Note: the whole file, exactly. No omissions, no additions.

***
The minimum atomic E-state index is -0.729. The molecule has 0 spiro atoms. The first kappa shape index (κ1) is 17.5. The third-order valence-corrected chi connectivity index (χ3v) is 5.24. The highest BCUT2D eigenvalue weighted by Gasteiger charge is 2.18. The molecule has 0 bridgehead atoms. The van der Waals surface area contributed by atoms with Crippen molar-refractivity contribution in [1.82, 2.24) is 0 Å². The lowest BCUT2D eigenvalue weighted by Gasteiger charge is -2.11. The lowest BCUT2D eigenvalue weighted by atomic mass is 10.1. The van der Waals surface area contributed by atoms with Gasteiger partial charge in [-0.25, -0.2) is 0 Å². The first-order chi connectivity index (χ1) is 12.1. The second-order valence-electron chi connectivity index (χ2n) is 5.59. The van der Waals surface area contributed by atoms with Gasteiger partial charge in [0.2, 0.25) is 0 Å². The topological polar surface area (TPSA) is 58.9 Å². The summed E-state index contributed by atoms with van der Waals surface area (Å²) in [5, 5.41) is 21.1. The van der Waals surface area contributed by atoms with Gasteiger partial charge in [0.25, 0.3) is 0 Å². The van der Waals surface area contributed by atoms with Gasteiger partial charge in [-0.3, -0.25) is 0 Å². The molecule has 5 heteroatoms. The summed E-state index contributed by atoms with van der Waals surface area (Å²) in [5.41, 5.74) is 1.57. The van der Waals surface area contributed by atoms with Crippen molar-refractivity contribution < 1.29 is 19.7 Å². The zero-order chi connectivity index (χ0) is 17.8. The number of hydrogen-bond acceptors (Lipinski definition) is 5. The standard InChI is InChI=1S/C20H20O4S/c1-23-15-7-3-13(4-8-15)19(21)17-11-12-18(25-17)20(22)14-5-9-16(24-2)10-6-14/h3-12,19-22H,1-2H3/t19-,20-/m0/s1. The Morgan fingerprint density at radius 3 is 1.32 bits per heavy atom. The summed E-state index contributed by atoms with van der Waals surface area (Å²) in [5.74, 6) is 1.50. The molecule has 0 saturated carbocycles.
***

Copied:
The minimum atomic E-state index is -0.729. The molecule has 0 spiro atoms. The first kappa shape index (κ1) is 17.5. The third-order valence-corrected chi connectivity index (χ3v) is 5.24. The highest BCUT2D eigenvalue weighted by Gasteiger charge is 2.18. The molecule has 0 bridgehead atoms. The van der Waals surface area contributed by atoms with Crippen molar-refractivity contribution in [1.82, 2.24) is 0 Å². The lowest BCUT2D eigenvalue weighted by Gasteiger charge is -2.11. The lowest BCUT2D eigenvalue weighted by atomic mass is 10.1. The van der Waals surface area contributed by atoms with Gasteiger partial charge in [-0.25, -0.2) is 0 Å². The first-order chi connectivity index (χ1) is 12.1. The second-order valence-electron chi connectivity index (χ2n) is 5.59. The van der Waals surface area contributed by atoms with Gasteiger partial charge in [0.2, 0.25) is 0 Å². The topological polar surface area (TPSA) is 58.9 Å². The summed E-state index contributed by atoms with van der Waals surface area (Å²) in [5, 5.41) is 21.1. The van der Waals surface area contributed by atoms with Gasteiger partial charge in [0.25, 0.3) is 0 Å². The van der Waals surface area contributed by atoms with Gasteiger partial charge in [-0.3, -0.25) is 0 Å². The molecule has 5 heteroatoms. The summed E-state index contributed by atoms with van der Waals surface area (Å²) in [5.41, 5.74) is 1.57. The van der Waals surface area contributed by atoms with Crippen molar-refractivity contribution < 1.29 is 19.7 Å². The zero-order chi connectivity index (χ0) is 17.8. The number of hydrogen-bond acceptors (Lipinski definition) is 5. The standard InChI is InChI=1S/C20H20O4S/c1-23-15-7-3-13(4-8-15)19(21)17-11-12-18(25-17)20(22)14-5-9-16(24-2)10-6-14/h3-12,19-22H,1-2H3/t19-,20-/m0/s1. The Morgan fingerprint density at radius 3 is 1.32 bits per heavy atom. The summed E-state index contributed by atoms with van der Waals surface area (Å²) in [5.74, 6) is 1.50. The molecule has 0 saturated carbocycles.